World’s Most Successful Eelgrass Restoration Project

The largest and most successful eelgrass restoration project on the planet is now growing on the very spot where, for five decades, eelgrass had been rooted up and destroyed by disease and successive hurricanes. Located on the Atlantic side of Virginia’s Eastern Shore, the project’s innovative methods—supported by the Virginia Coastal Zone Management Program—are rapidly expanding eelgrass in the region and uncovering habitat restoration findings relevant elsewhere in the U.S. and globally.

Seagrass beds not only improve coastal water quality by absorbing nutrients and trapping fine sediments but they also provide critical habitat for commercially important juvenile fish and crabs.

The Virginia Institute of Marine Science invented a new approach for harvesting and distributing new seeds. The team located prime areas for scattering seeds, and in a relatively short time began seeing tremendous results. Since 2000, more than 71 million seeds have been distributed on 498 acres. Those seeds have grown into plants and spread to cover over 6,195 acres.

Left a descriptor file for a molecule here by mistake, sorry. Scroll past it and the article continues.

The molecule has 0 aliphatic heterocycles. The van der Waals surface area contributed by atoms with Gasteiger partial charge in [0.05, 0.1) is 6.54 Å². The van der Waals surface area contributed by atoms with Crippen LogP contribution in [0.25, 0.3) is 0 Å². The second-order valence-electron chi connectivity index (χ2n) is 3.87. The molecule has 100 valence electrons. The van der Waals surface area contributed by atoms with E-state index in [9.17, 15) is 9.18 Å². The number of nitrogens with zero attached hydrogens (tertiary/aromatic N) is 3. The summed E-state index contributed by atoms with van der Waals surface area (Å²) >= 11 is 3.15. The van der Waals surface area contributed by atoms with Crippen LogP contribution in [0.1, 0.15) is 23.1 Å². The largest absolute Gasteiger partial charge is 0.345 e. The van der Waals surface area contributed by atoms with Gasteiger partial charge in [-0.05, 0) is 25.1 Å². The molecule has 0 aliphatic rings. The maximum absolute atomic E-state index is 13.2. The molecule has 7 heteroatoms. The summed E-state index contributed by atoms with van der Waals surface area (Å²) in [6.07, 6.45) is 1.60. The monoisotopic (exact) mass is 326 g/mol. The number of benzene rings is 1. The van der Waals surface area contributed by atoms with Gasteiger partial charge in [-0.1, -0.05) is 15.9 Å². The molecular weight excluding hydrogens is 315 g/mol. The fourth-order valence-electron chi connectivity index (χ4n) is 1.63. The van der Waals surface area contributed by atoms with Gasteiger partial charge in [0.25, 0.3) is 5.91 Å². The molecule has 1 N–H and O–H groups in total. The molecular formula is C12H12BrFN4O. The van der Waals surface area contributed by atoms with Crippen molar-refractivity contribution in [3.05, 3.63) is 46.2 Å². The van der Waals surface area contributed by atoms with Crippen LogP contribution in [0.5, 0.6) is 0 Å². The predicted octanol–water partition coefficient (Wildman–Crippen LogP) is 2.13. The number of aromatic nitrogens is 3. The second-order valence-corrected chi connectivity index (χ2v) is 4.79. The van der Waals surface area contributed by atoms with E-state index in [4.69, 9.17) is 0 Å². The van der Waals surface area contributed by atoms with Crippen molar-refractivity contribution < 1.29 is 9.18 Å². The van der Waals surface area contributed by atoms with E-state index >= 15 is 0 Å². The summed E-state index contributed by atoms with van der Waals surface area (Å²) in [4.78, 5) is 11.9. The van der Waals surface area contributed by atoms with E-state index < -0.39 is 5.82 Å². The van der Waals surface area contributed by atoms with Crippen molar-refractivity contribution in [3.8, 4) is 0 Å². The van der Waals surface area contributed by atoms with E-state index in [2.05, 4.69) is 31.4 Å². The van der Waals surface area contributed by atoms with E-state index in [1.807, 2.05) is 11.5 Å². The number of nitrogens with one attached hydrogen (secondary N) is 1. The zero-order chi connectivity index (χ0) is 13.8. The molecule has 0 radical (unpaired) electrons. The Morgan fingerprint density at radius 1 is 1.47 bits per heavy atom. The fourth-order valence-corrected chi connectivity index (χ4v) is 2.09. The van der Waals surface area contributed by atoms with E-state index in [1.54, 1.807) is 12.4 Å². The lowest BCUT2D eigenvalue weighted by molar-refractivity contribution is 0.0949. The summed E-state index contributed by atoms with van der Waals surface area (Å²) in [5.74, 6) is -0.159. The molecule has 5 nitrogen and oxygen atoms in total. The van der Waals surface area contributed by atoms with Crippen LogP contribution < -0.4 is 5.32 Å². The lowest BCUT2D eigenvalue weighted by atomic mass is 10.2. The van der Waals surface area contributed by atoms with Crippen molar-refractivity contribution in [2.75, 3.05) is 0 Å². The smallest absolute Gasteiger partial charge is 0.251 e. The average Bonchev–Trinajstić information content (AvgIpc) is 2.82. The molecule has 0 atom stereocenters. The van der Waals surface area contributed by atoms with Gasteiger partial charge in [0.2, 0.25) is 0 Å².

The state’s coastal program also worked with the institute and others to reintroduce bay scallops into the seagrass beds. Over 200,000 bay scallops have been reared to maturity and the wild population is now estimated at over 78,000. (2017)

More Information: Eelgrass Restoration Efforts

Partners: Virginia Coastal Zone Management Program, Virginia Institute of Marine Science, Virginia Marine Resources Commission, The Nature Conservancy, U.S. Army Corps of Engineers

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